Gamestop Tips on Savings & Restarting Your Business: Cut Through The Noise

Gamestop Savings & Restarting Your Business: Cut Through The Noise

Gamestop mania, savings tips with low yield accounts, & restarting your business.

In this episode of Cut Through The Noise, Anthony Saffer, CFP®,CKA® and Alex Okugawa, CFP®, CEPA®, CKA® tackle the hottest topics in financial markets, financial planning, and life, including:

What is happening with Gamestop?  What happened and why speculation with no underlying value will always be reconciled…

Where Should I Save My Cash? With savings accounts paying so little interest, is there a better place for my money?

Restarting My Business  My business was hit hard but is starting to pick back up. I need all the revenue to pay bills, including re-staffing but I also want to be smart and build some reserves in case things are closed again, how should I be thinking about this?

Best way to save for college?  Is a 529 plan the best way to save for college? The decision comes down to tax benefits vs flexibility.

Watch Here:

Listen Here:

Full Transcript:

Anthony: Hello and welcome to our segment cut through the noise where we answer your questions that we have heard throughout the month today we’re going to talk about Gamestop, low-interest savings accounts, restarting a business after COVID, and the best place for college savings. Stay tuned…

What is happening with Gamestop?


Anthony: okay Alex first question for you what do you make of this game stop mania?

Alex: Yeah so as many people know Gamestop was heavily in the news. The stock price jumped up rapidly and there really seemed to be no other reason behind it besides what was called a short squeeze. What does it mean for investors? For long-term investors that have a solid disciplined investment plan, this really means nothing. It’s a blip on the radar, it has no impact on your long-term financial plan and investment plan so don’t even worry about it it’s just noise.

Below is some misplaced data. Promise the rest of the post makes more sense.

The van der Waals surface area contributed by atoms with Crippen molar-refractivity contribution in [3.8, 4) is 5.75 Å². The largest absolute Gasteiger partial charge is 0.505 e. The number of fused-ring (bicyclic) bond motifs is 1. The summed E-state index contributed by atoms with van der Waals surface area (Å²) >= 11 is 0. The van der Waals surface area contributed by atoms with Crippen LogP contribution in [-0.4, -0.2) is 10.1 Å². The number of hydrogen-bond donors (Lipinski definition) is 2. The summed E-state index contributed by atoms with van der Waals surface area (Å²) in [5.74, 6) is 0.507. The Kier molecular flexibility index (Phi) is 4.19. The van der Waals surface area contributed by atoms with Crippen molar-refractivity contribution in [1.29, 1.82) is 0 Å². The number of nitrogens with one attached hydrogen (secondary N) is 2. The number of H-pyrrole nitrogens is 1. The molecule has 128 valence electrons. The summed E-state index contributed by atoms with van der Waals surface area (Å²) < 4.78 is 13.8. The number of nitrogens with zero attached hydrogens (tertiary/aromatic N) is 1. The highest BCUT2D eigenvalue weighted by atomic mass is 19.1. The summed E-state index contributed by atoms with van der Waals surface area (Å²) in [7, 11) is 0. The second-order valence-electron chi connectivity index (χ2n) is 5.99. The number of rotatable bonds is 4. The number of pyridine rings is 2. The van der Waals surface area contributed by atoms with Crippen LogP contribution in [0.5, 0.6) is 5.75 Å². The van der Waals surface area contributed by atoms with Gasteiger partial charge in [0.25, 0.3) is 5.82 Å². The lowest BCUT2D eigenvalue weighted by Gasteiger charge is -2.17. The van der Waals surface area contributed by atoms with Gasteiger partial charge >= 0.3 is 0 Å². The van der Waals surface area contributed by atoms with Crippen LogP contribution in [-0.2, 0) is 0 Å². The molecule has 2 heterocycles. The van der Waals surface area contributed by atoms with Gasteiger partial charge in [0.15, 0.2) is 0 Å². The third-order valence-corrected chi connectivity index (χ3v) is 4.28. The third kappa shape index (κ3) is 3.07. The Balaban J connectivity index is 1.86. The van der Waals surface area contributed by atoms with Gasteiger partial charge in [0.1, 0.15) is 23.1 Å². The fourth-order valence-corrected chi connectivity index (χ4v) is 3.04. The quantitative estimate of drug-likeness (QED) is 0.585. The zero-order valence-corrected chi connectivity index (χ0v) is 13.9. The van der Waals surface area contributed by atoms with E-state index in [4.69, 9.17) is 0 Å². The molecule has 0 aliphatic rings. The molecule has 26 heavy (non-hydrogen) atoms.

For younger investors that possibly got caught up in this whirlwind, I do feel bad a little bit and it’s partially because you know a lot of people this is going to be their first major experience with investing and they come into this experience basically seeing investing as gambling, as legalized gambling.

What they’re doing is they’re either looking to Tik-Tok or their favorite influencer to see what stock is going to get pumped up next. They’re then saying I just got to find the next one, I got to find the next one. I got to find the next stock that’s gonna absolutely rip, and unfortunately for us, it’s a little sad because that history is not the way that investing is gonna work over the long term.

You need to just have diligent savings, and unfortunately, a good investment strategy can sometimes be boring. Investing in low-cost diversified ETFs and mutual funds that are well researched. A broad range of spectrums there but it impacts people differently.

Where Should I Save My Cash


Alex: All right so Anthony the second question we have here is with savings accounts paying so little interest is there a better place for my money?

Anthony: It’s a little bit demoralizing to get like you know 0.1% interest on your savings account, but understand first what the objective of that cash reserve is or those savings. I think it’s important to set a goal. For example, how much do I want in cash reserves and then be okay with it not earning a lot. It’s there for the stability and for the convenience of it.

Perhaps look to like an online bank like an Ally or a Marcus or something that’s paying a little bit more interest. Once you have that goal in place, if you have more than you really do want to set aside that’s still liquid consider creating a second layer of reserves where maybe you are taking a little bit of risk and it’s still accessible.

Alex: So what do you mean by that second layer like what are we talking about?

Anthony: Yeah I mean it could be like tax-free municipal bonds maybe you do get a little bit of risk going on in something like that, but you’re only going to get to it if you’ve used the bank money first. It becomes that next part of it.

Restarting My Business